Over the next week, I spent time disseminating my feelings and came to a few conclusions:
- We did not actually fail, contrary to my initial feelings. As husband reminded me numerous times, we broke our dressage score record, jumped around a Training stadium course successfully and made it basically halfway around a Training XC course. That’s freaking amazing for weenie Wheeler!
- Equal parts disappointed and relieved that we didn’t have to face that Weldon’s Wall lol.
- Definitely disappointed that we couldn’t tackle some of those more intimidating jumps on a good day.
- I actually rode XC with a snaffle for the first time in my life.
- Vesper tried her heart out for me even when she clearly did not want to. What a unicorn. If she is maxed out at PT, then by golly we are going to have fun at that level for as long as we get to. She’s going to get a physical check up at the vet’s to make sure everything is okay, because I am hyper aware that stopping out can be an early sign of pain.
- Placings, ribbons, results don’t matter to Vesper. She gives me what she’s got on a given day, and that is what I should be thankful for.
- Even though it felt like this show was our One Chance™ to have a go at this level, I don’t need to treat it like it was. Sure, life may change plans, but in the meantime I am going to ride like we are aiming for our next Training event.
- It was a horse show, not the apocalypse. There will be other horse shows, and very possibly (likely) other refusals.
- We both came through with no injuries and I am so thankful for that.
- We broke our dressage high score record!!!?!!!
- I need to get more jumping and XC lessons if I am going to succeed at Training. It’s no longer “just for fun”, it will require skill and discipline to ride at this level.
- Kids may not even happen right away. I’m not going to ease off riding until it actually becomes a reality.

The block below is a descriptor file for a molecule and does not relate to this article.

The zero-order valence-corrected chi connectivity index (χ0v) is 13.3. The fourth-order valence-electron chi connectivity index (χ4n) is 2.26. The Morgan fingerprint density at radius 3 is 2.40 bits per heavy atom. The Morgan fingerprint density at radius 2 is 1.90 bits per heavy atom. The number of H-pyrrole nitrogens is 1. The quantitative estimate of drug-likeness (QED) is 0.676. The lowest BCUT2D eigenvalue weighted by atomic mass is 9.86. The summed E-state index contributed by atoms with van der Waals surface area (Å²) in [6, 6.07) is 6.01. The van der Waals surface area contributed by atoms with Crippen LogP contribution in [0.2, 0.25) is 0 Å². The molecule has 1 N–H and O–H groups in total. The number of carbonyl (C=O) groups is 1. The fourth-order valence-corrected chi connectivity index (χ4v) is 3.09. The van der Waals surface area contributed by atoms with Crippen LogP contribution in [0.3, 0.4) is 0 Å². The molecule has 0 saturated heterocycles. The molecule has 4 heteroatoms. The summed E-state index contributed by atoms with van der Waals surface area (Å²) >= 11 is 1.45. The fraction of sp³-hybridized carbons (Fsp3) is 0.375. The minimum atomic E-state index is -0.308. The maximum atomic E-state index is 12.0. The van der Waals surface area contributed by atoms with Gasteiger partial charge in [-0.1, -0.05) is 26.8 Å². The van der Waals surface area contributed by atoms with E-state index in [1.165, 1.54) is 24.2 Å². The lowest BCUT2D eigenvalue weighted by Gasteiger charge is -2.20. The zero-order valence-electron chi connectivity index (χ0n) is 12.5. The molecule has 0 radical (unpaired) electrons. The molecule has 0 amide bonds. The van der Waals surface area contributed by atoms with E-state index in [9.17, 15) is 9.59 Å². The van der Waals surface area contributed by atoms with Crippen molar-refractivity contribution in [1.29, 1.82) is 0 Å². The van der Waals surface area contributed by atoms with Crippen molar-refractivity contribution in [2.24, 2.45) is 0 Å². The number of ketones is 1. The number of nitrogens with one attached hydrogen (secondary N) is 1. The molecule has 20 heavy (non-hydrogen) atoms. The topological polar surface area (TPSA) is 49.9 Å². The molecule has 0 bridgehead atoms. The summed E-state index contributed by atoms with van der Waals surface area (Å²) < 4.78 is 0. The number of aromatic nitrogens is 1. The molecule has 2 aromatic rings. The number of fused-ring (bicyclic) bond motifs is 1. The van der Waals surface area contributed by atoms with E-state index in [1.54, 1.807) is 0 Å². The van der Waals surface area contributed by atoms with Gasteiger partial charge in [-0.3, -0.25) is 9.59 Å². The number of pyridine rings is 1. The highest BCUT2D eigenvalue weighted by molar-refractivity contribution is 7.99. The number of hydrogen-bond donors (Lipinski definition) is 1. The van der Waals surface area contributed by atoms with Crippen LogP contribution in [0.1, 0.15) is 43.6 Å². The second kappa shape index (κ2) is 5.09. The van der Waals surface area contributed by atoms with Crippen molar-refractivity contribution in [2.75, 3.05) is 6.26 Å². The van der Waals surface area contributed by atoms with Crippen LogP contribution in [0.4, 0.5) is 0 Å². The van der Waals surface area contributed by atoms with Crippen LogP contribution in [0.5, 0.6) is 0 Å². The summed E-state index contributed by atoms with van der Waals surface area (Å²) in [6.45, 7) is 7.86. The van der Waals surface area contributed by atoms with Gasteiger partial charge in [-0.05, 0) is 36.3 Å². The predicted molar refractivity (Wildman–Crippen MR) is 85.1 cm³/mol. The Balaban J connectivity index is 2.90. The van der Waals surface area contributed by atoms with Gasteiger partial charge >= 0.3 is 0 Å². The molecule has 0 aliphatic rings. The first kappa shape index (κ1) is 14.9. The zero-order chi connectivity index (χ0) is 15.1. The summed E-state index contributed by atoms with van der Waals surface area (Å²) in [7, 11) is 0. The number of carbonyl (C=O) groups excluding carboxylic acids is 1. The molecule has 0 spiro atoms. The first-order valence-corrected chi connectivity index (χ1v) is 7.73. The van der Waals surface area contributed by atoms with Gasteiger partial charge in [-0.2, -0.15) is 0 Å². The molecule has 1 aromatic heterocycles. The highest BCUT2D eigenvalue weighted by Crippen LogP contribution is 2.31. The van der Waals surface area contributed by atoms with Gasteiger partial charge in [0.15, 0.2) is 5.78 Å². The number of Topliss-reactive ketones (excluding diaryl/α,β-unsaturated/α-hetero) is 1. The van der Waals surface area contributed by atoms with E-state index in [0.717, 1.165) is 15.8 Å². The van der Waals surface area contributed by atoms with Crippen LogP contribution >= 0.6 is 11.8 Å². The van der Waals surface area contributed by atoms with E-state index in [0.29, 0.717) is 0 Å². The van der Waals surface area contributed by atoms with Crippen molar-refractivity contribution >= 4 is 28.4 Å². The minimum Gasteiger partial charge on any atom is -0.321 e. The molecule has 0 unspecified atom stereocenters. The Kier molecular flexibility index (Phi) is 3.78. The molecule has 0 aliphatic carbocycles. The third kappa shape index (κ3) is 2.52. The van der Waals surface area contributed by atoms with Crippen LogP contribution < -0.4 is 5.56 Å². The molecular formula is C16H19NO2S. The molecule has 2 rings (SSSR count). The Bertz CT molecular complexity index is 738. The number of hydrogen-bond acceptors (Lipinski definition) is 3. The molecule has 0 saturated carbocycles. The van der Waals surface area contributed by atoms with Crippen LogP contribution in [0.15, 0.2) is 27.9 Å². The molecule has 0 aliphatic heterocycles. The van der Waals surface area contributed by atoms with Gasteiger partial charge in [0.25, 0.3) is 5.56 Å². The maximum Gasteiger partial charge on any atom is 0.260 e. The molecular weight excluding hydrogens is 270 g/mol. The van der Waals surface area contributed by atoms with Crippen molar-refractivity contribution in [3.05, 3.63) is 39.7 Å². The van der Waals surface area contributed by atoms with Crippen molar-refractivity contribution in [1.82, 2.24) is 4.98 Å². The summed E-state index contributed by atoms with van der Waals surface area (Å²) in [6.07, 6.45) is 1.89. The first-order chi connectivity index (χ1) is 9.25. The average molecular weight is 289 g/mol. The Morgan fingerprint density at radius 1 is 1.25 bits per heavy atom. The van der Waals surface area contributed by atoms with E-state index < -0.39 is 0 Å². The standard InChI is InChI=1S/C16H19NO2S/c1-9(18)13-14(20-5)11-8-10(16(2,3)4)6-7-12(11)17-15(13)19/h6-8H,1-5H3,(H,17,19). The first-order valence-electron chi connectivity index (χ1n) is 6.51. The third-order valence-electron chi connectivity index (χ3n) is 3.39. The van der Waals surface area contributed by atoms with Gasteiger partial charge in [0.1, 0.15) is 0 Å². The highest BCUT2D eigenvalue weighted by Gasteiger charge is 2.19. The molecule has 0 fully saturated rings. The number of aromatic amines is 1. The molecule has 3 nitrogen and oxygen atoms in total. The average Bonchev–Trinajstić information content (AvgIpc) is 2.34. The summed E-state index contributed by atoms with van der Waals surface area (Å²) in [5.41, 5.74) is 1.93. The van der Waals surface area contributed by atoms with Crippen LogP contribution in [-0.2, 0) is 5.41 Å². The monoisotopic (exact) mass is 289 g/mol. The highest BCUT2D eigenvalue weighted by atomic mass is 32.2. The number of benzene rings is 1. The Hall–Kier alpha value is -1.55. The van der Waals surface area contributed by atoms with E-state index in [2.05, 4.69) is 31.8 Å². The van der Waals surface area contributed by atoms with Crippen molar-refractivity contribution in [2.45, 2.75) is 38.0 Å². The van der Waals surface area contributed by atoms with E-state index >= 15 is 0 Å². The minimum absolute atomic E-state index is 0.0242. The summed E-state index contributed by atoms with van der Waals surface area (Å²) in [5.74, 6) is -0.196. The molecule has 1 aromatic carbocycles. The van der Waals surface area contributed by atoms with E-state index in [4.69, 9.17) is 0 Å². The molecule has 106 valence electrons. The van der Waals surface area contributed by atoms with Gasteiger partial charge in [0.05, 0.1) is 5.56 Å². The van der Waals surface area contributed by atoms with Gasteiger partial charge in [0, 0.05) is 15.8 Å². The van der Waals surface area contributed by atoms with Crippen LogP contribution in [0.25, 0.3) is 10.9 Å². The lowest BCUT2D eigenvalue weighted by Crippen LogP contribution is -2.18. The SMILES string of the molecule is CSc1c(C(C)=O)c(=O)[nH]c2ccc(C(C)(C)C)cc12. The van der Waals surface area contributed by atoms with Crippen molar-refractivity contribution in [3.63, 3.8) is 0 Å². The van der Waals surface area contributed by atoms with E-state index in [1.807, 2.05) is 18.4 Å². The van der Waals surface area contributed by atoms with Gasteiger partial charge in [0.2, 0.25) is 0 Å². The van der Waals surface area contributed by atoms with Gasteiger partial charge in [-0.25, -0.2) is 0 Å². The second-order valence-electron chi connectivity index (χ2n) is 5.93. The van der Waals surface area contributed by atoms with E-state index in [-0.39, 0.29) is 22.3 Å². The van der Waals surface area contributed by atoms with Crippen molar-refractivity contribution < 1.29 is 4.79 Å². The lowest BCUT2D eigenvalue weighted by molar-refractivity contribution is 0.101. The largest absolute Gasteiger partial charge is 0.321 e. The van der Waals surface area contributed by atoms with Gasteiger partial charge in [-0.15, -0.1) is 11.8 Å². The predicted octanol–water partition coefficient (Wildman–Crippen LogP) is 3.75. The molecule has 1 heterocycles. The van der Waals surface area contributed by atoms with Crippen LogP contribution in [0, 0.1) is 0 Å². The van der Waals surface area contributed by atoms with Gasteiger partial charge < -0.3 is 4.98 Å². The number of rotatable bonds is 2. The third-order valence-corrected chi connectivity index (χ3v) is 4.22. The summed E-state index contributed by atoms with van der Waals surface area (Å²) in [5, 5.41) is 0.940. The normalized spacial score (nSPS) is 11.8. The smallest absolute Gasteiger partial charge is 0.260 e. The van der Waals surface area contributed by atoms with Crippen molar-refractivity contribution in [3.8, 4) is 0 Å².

- I was literally telling my husband AT THE SHOW that I will never ride at Prelim and I never want to. While typing this whole thing out, I decided that right now, I want to go Prelim someday. Or maybe just 3’6″+ jumpers… Those XC fences look mental and I like being alive, thanks.
A week after the show, I took Vesper on the first drag hunt of the season just to check in with her; I wanted to know if she was still feeling “the spark”, because there was a tiny part of me that worried deeply that I had ruined her passion for this sport. I needn’t have worried apparently, as she almost pulled blisters through my gloves she was having such fun! There were no obstacles to jump at the hunt, but that’s okay because I need time to rebuild my own confidence. We can work on that this winter if both of us are up to it. She felt so strong and forward, which convinced me that she was really tired on XC day at the show and just didn’t have the energy we needed at that level.
We have a visit back to the same show grounds scheduled for a couple of weeks away if the weather isn’t atrocious and the field stays open, and I have wormed my way into a lesson with a local trainer that I deeply respect and admire. I’m really looking forward to maybe schooling some elements that we struggled with this time – or at the very least bombing around some lower stuff just to rebuild our confidence. I’d love to have a go at some of the fences we never made it to on a day when Vesper is feeling fresh and strong.
Yes, it was really hard to end our season on an elimination in what is historically our strongest phase. But holy carp have we (I) come a long way! I still can’t wrap my head around it at times. I found this old photo, taken by the same friend Rachel at my very first 2 phase where we competed at Entry level back in 2016:
I can’t not cry looking at these side by side. This mare is my best girl, who made my dreams come true and gave me the confidence to chase new dreams that I had written off a long time ago. She’s almost 20 and I am so lucky to have the time with her that I have had. This is not the end for us, and I can’t wait to see what the future holds!